TomC wrote:What kind of roaster are you using? Solid drum or perforated?
Can you share some photos of your green coffee you normally use? Is it Specialty Grade coffee?
What roast degree do you normally take your coffee to? End of first crack, (City, Full City) etc...
A. I use solid drum roaster. It says 700g for its optimized charging size and I normally drop in 200g of coffee beans.
B. Yesterday I roasted Medellin Supremo, degree between Medium ~ High
The actual darkness is a bit darker than it shows. It was about +6'c from the 1st crack, took about a minute or half
C. Just in case I put drum shot, please comment if there's anything wrong with it.
happycat wrote:Tom's questions are v important.
I can't think of a roast I would throw away.... if your roasts are that bad there is something puzzling going on.
Cedar and astringent ... are you hearing first crack? Do you let it run until the pops stop?
Yeah I was not too far from the first crack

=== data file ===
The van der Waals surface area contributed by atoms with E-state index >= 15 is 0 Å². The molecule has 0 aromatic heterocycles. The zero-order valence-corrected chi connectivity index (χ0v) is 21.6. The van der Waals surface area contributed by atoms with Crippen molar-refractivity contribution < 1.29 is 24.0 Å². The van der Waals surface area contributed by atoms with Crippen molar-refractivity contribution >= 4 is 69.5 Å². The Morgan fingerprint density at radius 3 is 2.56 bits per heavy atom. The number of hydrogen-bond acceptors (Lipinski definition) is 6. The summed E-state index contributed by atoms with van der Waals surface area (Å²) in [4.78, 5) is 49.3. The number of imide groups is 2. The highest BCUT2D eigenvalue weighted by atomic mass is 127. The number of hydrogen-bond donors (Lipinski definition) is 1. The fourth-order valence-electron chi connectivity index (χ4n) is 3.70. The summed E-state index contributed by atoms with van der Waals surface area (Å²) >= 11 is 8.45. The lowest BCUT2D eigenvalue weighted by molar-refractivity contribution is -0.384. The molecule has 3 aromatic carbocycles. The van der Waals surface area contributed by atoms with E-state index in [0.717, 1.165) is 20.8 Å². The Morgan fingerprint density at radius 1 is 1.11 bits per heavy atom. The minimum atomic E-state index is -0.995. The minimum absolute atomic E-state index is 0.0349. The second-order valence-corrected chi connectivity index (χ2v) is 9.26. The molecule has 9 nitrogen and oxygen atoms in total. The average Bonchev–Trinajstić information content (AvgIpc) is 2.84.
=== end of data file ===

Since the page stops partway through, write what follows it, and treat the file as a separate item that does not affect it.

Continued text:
another_jim wrote:Determining degree of roast is tough -- color, temeprature, time, or some combo of these? The industrial roasters who lose a container load of coffee if they screw up a roast use the ratio of two compounds in the roast gasses, one that increases over time, another that deecreases, to end the roast.
But there may be an easier solution to your problem -- I get astringent, cedery notes when I do light roast with a longish Maillard phase and where the ET gets too high after the first crack starts. That may happening with you when the weather gets warmer
Jim, What you mean by long Maillard phase?
I normally work around 2 ~ 3 minutes and that's my best. but hardly go over 3 minutes.
If that's the case, do I have to lower the heat overall and pick up during Maillard time?